Financial literacy: “the knowledge and skills that give you the ability to manage your finances, including budgeting and investing”
Financial literacy is the key to successful money management and the reduction of financial stress. Yet many people struggle with financial literacy, to the point that the National Financial Educators Council (NFEC) estimates that financial illiteracy cost the U.S. population more than $352 billion in 2021 alone.
Below, we have a defined a few key financial terms to improve your financial literacy and support your money management abilities:
Financial KPIs: Financial key performance indicators are quantifiable metrics that help measure a business's performance in terms of things like revenue, expenses, profits or other financial targets.
EBITDA: Earnings Before Interest, Taxes, Depreciation and Amortization. It is a metric used to evaluate a business's profitability and a common starting point in determining a company's value. It is calculated using this formula: EBITDA = Net Income + Taxes + Interest Expense + Depreciation & Amortization.
Gross Profit Margin: A metric often used to analyze a business's financial wellbeing by calculating the amount of money made from product sales after cost of goods is subtracted,
Net Income: The amount of profit left after subtracting other costs (selling, administrative and other general expenses) from the gross profit margin.
Accounts Receivable (AR): The amount of money owed to a business for good or services delivered that hasn't been paid yet by the customer.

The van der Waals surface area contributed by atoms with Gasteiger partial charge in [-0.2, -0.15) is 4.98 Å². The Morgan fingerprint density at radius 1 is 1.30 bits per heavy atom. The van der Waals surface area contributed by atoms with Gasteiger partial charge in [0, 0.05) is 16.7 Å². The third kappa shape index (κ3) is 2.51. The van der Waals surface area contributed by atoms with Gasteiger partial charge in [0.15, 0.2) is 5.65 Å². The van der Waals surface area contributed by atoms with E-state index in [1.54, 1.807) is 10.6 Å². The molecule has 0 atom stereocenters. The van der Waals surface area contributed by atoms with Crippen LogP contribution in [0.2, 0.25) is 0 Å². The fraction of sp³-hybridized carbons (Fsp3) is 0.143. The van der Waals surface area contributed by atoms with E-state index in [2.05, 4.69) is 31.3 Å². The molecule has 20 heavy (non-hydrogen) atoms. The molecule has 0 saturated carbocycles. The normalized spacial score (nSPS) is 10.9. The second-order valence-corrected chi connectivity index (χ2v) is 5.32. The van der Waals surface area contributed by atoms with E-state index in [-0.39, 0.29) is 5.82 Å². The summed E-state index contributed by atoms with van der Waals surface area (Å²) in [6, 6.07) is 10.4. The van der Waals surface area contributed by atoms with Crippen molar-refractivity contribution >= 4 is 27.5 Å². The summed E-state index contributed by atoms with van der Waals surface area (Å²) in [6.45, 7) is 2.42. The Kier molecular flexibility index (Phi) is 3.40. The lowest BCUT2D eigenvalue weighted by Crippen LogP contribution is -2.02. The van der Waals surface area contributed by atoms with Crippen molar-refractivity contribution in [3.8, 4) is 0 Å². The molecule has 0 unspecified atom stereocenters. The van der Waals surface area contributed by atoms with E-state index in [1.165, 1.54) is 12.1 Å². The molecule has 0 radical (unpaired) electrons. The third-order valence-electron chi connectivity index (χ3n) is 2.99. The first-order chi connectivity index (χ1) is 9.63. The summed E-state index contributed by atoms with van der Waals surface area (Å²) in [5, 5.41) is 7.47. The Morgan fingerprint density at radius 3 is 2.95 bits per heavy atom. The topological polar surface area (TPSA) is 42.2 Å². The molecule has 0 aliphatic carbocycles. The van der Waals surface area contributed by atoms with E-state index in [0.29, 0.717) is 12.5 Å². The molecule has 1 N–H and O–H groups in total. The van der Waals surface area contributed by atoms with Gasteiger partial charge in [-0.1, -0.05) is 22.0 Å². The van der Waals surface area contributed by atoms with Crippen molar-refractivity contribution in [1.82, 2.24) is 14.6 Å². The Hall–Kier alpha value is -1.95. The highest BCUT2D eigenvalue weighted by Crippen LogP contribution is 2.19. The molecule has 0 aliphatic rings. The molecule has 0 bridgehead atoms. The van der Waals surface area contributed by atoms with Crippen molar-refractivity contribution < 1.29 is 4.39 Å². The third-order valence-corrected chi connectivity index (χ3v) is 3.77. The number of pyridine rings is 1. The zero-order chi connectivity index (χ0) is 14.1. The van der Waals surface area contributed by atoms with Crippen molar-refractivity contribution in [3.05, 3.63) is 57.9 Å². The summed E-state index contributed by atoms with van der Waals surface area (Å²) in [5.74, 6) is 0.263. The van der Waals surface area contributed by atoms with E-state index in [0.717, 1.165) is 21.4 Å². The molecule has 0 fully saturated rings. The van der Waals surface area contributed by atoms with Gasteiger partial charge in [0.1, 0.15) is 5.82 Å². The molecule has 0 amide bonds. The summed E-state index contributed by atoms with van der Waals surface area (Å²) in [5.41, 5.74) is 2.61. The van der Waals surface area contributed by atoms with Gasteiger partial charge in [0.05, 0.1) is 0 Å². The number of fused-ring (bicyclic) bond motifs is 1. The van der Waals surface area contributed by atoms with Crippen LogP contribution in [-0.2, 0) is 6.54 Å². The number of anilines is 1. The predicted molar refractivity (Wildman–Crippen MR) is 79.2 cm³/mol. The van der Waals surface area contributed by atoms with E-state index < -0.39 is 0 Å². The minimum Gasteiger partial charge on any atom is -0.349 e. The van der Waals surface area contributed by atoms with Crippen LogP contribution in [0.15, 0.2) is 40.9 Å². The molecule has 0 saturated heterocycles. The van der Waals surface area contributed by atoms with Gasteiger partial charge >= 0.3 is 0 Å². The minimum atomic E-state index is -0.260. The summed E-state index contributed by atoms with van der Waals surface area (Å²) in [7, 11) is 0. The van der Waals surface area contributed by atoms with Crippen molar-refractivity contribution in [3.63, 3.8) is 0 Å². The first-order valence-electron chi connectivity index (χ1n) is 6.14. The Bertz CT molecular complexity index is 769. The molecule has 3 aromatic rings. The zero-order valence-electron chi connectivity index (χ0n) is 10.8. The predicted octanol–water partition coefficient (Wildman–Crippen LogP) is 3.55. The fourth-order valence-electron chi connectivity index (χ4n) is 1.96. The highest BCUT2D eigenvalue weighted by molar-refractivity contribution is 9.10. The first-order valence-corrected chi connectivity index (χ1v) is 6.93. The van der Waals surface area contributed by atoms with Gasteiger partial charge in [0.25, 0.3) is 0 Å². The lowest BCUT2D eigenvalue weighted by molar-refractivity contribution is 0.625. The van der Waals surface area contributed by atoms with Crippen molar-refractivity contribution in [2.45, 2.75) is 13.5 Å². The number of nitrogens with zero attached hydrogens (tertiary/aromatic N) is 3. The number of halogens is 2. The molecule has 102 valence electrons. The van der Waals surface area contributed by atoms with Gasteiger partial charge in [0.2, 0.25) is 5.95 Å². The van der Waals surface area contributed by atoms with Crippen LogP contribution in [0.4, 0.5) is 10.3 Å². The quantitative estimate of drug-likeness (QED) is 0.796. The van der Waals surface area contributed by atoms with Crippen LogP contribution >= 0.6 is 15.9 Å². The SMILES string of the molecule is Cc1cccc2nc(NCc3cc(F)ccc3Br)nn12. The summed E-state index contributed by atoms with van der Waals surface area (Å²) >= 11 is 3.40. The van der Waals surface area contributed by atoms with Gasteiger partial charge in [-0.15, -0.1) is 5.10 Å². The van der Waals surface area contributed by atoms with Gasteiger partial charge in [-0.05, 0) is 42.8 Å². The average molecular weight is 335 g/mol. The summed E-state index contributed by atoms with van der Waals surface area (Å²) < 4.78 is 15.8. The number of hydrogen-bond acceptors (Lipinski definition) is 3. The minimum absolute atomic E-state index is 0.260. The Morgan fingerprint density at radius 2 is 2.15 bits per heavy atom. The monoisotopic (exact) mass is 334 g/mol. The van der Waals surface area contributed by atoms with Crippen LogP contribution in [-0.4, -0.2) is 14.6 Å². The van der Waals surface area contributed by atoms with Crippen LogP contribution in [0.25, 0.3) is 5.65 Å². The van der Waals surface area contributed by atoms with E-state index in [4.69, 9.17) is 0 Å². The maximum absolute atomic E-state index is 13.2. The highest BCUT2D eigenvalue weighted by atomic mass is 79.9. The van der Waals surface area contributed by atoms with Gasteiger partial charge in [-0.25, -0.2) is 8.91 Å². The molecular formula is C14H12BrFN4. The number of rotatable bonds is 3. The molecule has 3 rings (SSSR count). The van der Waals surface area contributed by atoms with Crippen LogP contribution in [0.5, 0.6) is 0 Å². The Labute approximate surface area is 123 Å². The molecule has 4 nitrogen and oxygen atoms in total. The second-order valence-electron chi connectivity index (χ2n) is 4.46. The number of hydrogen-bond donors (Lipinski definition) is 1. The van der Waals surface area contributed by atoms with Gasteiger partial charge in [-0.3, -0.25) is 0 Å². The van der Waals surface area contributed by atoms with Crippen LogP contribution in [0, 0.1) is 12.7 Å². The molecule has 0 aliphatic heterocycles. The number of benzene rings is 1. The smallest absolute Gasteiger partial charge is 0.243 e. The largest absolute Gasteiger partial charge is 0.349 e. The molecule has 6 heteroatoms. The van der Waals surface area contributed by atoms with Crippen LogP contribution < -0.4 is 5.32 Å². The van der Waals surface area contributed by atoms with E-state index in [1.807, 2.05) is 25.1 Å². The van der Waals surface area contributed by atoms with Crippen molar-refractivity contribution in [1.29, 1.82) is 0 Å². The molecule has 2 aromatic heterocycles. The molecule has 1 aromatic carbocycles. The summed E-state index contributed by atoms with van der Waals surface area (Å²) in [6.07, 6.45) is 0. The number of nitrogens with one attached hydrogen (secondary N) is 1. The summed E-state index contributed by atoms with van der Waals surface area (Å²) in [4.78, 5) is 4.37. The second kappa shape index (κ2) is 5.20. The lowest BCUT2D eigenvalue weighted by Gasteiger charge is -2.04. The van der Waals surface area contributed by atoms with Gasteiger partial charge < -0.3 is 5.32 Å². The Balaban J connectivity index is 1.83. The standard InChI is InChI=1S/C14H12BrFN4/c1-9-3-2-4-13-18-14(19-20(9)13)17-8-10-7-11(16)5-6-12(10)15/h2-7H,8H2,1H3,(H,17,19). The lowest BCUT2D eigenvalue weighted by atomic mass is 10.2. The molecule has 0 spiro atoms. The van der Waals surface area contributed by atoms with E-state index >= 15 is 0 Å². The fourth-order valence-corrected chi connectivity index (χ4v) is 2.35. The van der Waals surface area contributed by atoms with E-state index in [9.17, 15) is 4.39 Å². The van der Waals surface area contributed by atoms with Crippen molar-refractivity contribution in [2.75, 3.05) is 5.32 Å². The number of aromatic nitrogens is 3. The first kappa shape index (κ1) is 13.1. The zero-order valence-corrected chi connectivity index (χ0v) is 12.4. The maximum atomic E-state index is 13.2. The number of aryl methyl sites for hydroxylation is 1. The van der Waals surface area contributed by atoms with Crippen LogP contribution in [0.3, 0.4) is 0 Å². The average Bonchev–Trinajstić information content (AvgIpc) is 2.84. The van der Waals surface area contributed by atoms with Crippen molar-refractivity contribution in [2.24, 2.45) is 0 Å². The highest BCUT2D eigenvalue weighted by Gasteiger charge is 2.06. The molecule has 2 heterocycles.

Accounts Payable (AP): The amount of money that a business owes to its creditors or suppliers.
Return on Capital: A payment (also known as a return) received from an investment that is not considered taxable income or capital gain.
Capital Gains: Income that results when an asset is sold for more than you originally paid for it.
Capital Loss: The opposite of capital gain; A possible tax deduction resulting from an asset being sold for less than its cost or book value.
IRA: Individual Retirement Account, which may be one of the several types. Traditional IRAs are typically funded with pre-tax dollars while Roth IRAs are often funded with after-tax money.
Defined Contribution (DC) Plans: A type of retirement plan (such as a 401k) in which employees contribute a set amount of their wages to the account, usually pre-tax.
APR: Annual Percentage Rate; refers to the amount of interest on a loan or investment, not including compounding interest.
APY: Annual Percentage Yield; refers to the amount of interest on a loan or investment, including compounding interest.
Articles of Incorporation: A set of documents filed with the government to legally create a corporation, such as a C-corp or S-corp.
Articles of Organization: Similar to Articles of Incorporation, these are a set of government documents files to create a limited liability company (LLC).
If you want to continue improving your financial literacy or are worried about your finances, Padgett's nationwide network of CPAs and EAs can help. Our advisors can work with you to understand your personal or business finances and can help you make financial decisions with confidence. Find an office near you today!
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